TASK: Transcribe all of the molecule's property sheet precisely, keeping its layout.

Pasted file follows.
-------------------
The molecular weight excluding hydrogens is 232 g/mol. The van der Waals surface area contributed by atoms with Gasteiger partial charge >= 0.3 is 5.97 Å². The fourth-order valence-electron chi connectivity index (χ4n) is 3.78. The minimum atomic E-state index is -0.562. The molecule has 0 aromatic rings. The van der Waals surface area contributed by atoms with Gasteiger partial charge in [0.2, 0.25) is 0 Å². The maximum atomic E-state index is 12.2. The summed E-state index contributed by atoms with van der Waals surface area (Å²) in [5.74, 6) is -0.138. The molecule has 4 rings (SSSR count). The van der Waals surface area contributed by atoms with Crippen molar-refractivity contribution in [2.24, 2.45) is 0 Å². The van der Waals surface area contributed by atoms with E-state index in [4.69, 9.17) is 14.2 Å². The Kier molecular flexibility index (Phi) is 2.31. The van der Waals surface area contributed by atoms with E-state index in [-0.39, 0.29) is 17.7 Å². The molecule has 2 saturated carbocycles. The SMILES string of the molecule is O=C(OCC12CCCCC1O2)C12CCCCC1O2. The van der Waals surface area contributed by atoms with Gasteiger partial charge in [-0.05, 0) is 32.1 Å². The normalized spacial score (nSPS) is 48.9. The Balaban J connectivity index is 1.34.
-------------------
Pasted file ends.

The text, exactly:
The molecular weight excluding hydrogens is 232 g/mol. The van der Waals surface area contributed by atoms with Gasteiger partial charge >= 0.3 is 5.97 Å². The fourth-order valence-electron chi connectivity index (χ4n) is 3.78. The minimum atomic E-state index is -0.562. The molecule has 0 aromatic rings. The van der Waals surface area contributed by atoms with Gasteiger partial charge in [0.2, 0.25) is 0 Å². The maximum atomic E-state index is 12.2. The summed E-state index contributed by atoms with van der Waals surface area (Å²) in [5.74, 6) is -0.138. The molecule has 4 rings (SSSR count). The van der Waals surface area contributed by atoms with Crippen molar-refractivity contribution in [2.24, 2.45) is 0 Å². The van der Waals surface area contributed by atoms with E-state index in [4.69, 9.17) is 14.2 Å². The Kier molecular flexibility index (Phi) is 2.31. The van der Waals surface area contributed by atoms with E-state index in [-0.39, 0.29) is 17.7 Å². The molecule has 2 saturated carbocycles. The SMILES string of the molecule is O=C(OCC12CCCCC1O2)C12CCCCC1O2. The van der Waals surface area contributed by atoms with Gasteiger partial charge in [-0.05, 0) is 32.1 Å². The normalized spacial score (nSPS) is 48.9. The Balaban J connectivity index is 1.34.